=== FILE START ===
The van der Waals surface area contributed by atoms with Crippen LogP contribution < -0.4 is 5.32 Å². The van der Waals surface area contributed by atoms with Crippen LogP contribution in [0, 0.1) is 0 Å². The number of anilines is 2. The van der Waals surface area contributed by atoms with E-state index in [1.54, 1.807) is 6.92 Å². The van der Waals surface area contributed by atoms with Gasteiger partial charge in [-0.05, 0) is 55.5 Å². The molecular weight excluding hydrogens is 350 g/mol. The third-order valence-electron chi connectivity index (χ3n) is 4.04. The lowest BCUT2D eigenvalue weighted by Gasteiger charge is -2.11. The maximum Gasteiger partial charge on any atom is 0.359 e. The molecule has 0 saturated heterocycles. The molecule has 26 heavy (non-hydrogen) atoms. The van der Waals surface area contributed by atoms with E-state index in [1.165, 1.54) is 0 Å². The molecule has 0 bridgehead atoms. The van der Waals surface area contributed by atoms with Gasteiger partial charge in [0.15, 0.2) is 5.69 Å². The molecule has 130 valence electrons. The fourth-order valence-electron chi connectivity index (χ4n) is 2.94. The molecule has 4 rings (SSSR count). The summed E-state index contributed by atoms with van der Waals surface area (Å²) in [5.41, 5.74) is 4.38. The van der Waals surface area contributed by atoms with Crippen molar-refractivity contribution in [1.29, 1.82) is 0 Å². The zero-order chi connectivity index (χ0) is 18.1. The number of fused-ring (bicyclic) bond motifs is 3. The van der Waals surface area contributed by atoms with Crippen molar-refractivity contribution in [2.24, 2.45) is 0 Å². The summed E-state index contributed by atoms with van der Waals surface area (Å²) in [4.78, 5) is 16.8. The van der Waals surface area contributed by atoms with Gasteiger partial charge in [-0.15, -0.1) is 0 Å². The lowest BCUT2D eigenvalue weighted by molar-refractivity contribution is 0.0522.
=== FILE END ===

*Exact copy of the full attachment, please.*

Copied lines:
The van der Waals surface area contributed by atoms with Crippen LogP contribution < -0.4 is 5.32 Å². The van der Waals surface area contributed by atoms with Crippen LogP contribution in [0, 0.1) is 0 Å². The number of anilines is 2. The van der Waals surface area contributed by atoms with E-state index in [1.54, 1.807) is 6.92 Å². The van der Waals surface area contributed by atoms with Gasteiger partial charge in [-0.05, 0) is 55.5 Å². The molecular weight excluding hydrogens is 350 g/mol. The third-order valence-electron chi connectivity index (χ3n) is 4.04. The lowest BCUT2D eigenvalue weighted by Gasteiger charge is -2.11. The maximum Gasteiger partial charge on any atom is 0.359 e. The molecule has 0 saturated heterocycles. The molecule has 26 heavy (non-hydrogen) atoms. The van der Waals surface area contributed by atoms with E-state index in [1.165, 1.54) is 0 Å². The molecule has 0 bridgehead atoms. The van der Waals surface area contributed by atoms with Gasteiger partial charge in [0.15, 0.2) is 5.69 Å². The molecule has 130 valence electrons. The fourth-order valence-electron chi connectivity index (χ4n) is 2.94. The molecule has 4 rings (SSSR count). The summed E-state index contributed by atoms with van der Waals surface area (Å²) in [5.41, 5.74) is 4.38. The van der Waals surface area contributed by atoms with Crippen molar-refractivity contribution in [1.29, 1.82) is 0 Å². The zero-order chi connectivity index (χ0) is 18.1. The number of fused-ring (bicyclic) bond motifs is 3. The van der Waals surface area contributed by atoms with Crippen molar-refractivity contribution in [2.24, 2.45) is 0 Å². The summed E-state index contributed by atoms with van der Waals surface area (Å²) in [4.78, 5) is 16.8. The van der Waals surface area contributed by atoms with Gasteiger partial charge in [-0.15, -0.1) is 0 Å². The lowest BCUT2D eigenvalue weighted by molar-refractivity contribution is 0.0522.